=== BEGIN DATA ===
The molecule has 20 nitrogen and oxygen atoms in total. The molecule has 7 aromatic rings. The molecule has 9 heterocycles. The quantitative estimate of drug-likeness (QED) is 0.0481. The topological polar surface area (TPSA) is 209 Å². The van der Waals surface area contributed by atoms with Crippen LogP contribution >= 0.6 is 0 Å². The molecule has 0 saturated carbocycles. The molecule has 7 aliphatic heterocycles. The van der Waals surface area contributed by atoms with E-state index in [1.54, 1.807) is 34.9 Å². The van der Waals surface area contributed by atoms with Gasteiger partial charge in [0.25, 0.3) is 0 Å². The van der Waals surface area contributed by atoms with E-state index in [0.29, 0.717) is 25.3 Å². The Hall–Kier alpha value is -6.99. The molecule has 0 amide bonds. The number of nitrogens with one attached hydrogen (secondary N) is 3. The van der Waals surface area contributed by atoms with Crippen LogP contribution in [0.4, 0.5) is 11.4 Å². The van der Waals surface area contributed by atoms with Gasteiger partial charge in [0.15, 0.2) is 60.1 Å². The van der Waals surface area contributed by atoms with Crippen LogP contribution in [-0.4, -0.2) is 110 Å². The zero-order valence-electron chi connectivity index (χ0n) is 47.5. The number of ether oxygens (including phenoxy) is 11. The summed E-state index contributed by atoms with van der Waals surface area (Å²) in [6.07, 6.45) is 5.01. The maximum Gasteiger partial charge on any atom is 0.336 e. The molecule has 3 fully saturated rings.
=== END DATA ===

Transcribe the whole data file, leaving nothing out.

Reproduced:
The molecule has 20 nitrogen and oxygen atoms in total. The molecule has 7 aromatic rings. The molecule has 9 heterocycles. The quantitative estimate of drug-likeness (QED) is 0.0481. The topological polar surface area (TPSA) is 209 Å². The van der Waals surface area contributed by atoms with Crippen LogP contribution >= 0.6 is 0 Å². The molecule has 0 saturated carbocycles. The molecule has 7 aliphatic heterocycles. The van der Waals surface area contributed by atoms with E-state index in [1.54, 1.807) is 34.9 Å². The van der Waals surface area contributed by atoms with Gasteiger partial charge in [0.25, 0.3) is 0 Å². The van der Waals surface area contributed by atoms with E-state index in [0.29, 0.717) is 25.3 Å². The Hall–Kier alpha value is -6.99. The molecule has 0 amide bonds. The number of nitrogens with one attached hydrogen (secondary N) is 3. The van der Waals surface area contributed by atoms with Crippen LogP contribution in [0.4, 0.5) is 11.4 Å². The van der Waals surface area contributed by atoms with Gasteiger partial charge in [0.15, 0.2) is 60.1 Å². The van der Waals surface area contributed by atoms with Crippen LogP contribution in [-0.4, -0.2) is 110 Å². The zero-order valence-electron chi connectivity index (χ0n) is 47.5. The number of ether oxygens (including phenoxy) is 11. The summed E-state index contributed by atoms with van der Waals surface area (Å²) in [6.07, 6.45) is 5.01. The maximum Gasteiger partial charge on any atom is 0.336 e. The molecule has 3 fully saturated rings.